And unsurprisingly enough, Malcom's bare-chested scene was Goldblum's idea, too.

Jeff Goldblum shirtless in Jurassic Park (1993).
Giphy | Vidiots

During a panel discussion for the film's 25th anniversary in 2018, Goldblum admitted that he doesn't quite recall why he ended up shirtless in that iconic scene, and it wasn't in the script. It just sort of... happened.

Wayne Knight showed up to the Seinfeld set looking a little too purple.

Dennis Nedry from Jurassic Park, covered in purple goop.
Giphy |

Knight, who was in Jurassic Park as Dennis Nedry, as well as in Seinfeld as Newman, was doing double duty when the film was filming. As a result of getting purple goo on him during Jurassic Park, the Seinfeld crew had to apply extra makeup to Knight to keep him from looking too purple.

His character's death wasn't nearly as graphic on-screen as it was in the book.

Nedry's death happens off-screen, and he isn't really mentioned in the (film) series again. But in the books, that death was a lot more intense and graphic. Apparently, Knight wanted that gorier death that his character didn't end up getting.

Sam Neill, meanwhile, had a pretty great story about watching the film with Princess Diana.

In an interview with Kyle Buchanan, Neill talks about how he saw the movie while seated next to Princess Di, and the hilarious mishap that ensued.

"I spend the whole film in a muck sweat, thinking, 'Princess Di is being exposed to the horrors of a little boy's fart, but she's going to think it's me.'"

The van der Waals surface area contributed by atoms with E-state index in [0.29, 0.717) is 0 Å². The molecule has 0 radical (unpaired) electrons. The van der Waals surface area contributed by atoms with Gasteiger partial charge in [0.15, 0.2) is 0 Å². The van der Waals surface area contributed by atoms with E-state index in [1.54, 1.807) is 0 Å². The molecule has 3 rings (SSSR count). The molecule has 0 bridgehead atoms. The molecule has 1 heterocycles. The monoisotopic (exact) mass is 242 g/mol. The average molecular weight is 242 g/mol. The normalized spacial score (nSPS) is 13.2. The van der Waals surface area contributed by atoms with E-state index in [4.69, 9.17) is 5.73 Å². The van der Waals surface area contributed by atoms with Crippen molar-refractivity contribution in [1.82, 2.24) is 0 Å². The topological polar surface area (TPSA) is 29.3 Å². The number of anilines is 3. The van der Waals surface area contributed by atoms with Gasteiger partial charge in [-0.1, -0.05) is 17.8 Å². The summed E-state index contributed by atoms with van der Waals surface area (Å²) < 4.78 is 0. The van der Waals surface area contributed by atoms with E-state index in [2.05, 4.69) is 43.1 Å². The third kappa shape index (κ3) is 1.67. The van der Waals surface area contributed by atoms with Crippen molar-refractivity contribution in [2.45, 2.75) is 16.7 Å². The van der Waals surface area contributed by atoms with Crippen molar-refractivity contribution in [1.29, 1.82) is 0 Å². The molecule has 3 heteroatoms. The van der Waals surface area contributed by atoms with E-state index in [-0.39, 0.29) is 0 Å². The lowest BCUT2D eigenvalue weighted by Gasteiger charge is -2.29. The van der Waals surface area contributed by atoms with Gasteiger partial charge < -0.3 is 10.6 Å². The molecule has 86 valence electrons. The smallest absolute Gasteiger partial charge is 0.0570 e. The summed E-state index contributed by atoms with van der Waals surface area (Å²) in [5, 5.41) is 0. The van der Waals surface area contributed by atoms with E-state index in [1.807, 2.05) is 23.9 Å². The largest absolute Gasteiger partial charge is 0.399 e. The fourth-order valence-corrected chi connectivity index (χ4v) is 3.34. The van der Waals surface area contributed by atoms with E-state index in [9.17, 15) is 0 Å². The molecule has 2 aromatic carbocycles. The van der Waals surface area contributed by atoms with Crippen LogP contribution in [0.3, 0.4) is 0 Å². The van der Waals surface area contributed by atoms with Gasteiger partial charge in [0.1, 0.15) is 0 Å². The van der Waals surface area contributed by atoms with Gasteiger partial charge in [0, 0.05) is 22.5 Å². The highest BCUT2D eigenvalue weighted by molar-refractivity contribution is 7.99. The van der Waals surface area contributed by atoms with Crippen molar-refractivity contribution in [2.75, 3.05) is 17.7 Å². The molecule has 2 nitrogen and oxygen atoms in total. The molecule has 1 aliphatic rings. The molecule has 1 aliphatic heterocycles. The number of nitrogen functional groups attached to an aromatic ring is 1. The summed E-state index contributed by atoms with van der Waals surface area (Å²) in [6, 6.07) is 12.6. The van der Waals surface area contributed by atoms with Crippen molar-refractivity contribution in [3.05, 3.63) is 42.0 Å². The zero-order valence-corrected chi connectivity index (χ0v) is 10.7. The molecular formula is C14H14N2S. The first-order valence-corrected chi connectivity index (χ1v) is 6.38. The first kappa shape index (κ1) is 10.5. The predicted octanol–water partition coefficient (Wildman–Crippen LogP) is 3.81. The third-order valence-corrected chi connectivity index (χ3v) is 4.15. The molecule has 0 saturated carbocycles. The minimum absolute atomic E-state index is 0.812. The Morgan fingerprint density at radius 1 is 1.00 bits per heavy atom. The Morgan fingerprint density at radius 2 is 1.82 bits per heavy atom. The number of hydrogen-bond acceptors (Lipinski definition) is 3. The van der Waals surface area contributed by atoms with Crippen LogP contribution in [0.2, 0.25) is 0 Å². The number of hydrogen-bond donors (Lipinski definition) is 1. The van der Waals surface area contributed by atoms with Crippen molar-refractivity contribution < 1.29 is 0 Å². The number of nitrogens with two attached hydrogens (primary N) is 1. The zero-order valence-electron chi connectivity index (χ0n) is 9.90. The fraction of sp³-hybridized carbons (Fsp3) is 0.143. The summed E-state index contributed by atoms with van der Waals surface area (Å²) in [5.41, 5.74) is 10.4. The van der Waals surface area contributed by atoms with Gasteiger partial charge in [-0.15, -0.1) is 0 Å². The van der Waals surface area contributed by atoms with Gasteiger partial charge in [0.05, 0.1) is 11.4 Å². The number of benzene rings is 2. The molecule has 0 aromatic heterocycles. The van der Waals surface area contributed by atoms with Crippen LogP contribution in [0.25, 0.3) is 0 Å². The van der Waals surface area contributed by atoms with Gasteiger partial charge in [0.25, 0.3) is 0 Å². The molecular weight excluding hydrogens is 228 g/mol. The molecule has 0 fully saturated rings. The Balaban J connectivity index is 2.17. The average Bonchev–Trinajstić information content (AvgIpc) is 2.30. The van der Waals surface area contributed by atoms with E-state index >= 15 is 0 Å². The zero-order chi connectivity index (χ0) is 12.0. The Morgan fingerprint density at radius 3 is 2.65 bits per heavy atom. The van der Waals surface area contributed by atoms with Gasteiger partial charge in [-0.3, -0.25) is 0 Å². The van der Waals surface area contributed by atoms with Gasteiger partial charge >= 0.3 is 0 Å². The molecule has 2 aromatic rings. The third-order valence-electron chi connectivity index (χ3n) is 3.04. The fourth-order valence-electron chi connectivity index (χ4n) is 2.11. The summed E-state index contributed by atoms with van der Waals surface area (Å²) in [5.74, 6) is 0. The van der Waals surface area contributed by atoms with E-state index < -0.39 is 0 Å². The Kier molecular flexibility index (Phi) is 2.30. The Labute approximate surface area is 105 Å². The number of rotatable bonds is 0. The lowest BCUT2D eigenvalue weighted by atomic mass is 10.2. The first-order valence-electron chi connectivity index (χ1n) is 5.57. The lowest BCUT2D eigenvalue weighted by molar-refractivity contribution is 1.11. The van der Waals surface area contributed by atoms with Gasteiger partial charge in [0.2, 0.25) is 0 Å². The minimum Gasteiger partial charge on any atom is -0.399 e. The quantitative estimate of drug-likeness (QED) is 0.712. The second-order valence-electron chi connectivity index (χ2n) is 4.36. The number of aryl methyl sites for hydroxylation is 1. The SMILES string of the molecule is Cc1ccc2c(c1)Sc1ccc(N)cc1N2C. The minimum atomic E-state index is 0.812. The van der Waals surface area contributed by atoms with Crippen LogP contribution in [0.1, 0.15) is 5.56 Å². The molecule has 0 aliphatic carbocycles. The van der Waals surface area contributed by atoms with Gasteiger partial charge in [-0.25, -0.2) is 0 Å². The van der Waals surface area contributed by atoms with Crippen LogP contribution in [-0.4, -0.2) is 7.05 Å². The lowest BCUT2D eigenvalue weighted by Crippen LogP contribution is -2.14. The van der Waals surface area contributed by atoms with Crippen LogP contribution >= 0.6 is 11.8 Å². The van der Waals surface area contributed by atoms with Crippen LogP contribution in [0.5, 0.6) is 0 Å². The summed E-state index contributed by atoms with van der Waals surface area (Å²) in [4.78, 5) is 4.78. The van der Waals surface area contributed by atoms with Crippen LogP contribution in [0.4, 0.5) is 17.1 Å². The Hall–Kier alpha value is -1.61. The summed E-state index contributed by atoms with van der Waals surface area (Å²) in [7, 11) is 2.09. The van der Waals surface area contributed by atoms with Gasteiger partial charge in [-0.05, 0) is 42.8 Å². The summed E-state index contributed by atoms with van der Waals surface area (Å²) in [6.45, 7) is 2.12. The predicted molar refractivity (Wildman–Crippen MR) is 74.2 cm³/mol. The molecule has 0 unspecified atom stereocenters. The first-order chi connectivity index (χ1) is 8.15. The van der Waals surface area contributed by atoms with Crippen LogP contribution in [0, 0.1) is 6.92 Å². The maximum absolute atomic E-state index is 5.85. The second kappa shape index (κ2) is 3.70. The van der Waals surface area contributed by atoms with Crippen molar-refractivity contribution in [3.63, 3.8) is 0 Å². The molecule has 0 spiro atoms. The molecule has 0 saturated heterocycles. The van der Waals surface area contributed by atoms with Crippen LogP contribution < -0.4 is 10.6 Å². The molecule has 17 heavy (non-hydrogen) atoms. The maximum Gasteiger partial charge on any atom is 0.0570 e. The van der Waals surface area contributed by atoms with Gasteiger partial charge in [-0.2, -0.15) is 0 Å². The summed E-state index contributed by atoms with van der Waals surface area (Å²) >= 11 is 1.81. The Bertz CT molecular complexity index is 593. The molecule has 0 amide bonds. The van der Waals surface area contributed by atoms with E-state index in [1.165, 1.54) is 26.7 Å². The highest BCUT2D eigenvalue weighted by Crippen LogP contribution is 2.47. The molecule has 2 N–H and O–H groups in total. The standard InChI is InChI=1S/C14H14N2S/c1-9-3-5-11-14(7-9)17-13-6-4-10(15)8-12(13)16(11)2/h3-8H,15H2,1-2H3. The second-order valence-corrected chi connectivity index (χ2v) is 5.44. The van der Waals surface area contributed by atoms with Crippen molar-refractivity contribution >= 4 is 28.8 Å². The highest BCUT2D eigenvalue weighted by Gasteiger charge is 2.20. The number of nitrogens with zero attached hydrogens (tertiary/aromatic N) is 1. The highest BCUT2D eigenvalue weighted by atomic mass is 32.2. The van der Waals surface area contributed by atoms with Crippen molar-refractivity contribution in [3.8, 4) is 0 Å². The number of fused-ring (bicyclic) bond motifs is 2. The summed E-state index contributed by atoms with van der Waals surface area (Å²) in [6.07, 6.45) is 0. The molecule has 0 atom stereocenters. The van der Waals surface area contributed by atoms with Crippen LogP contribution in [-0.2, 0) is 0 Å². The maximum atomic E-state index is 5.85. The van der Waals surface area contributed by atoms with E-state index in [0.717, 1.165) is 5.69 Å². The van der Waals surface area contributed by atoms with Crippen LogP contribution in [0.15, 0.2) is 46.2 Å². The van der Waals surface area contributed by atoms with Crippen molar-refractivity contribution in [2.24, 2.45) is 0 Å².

Joe Mazzello originally auditioned for Hook.

Tim from Jurassic Park running from a dinosaur.
Giphy | Vidiots

Mazello, who played Tim in the film, got that role after auditioning for a different Spielberg flick, Hook. But Spielberg liked Mazzello so much, he changed the ages of the kids from Jurassic Park just so that he could be Tim.

Mazzello had quite an ordeal on set, too.

Tim from Jurassic Park hiding from dinosaurs in a kitchen.
Giphy | Vidiots

During the filming for the kitchen scene, Mazzello got hit in the face by a raptor claw. Oh, and it was also his birthday that day. Spielberg and the rest of the crew sang "Happy Birthday" to help him feel better.

Spielberg oversaw post-production of Jurassic Park while filming Schindler's List.

A dinosaur looking through some kind of plastic sheet.
Giphy | Vidiots

Both films releasing in 1993, there was some overlapping in production between Schindler's List and Jurassic Park. Spielberg was in the director's chair for Schindler's List while the visual effects for Jurassic Park were being applied.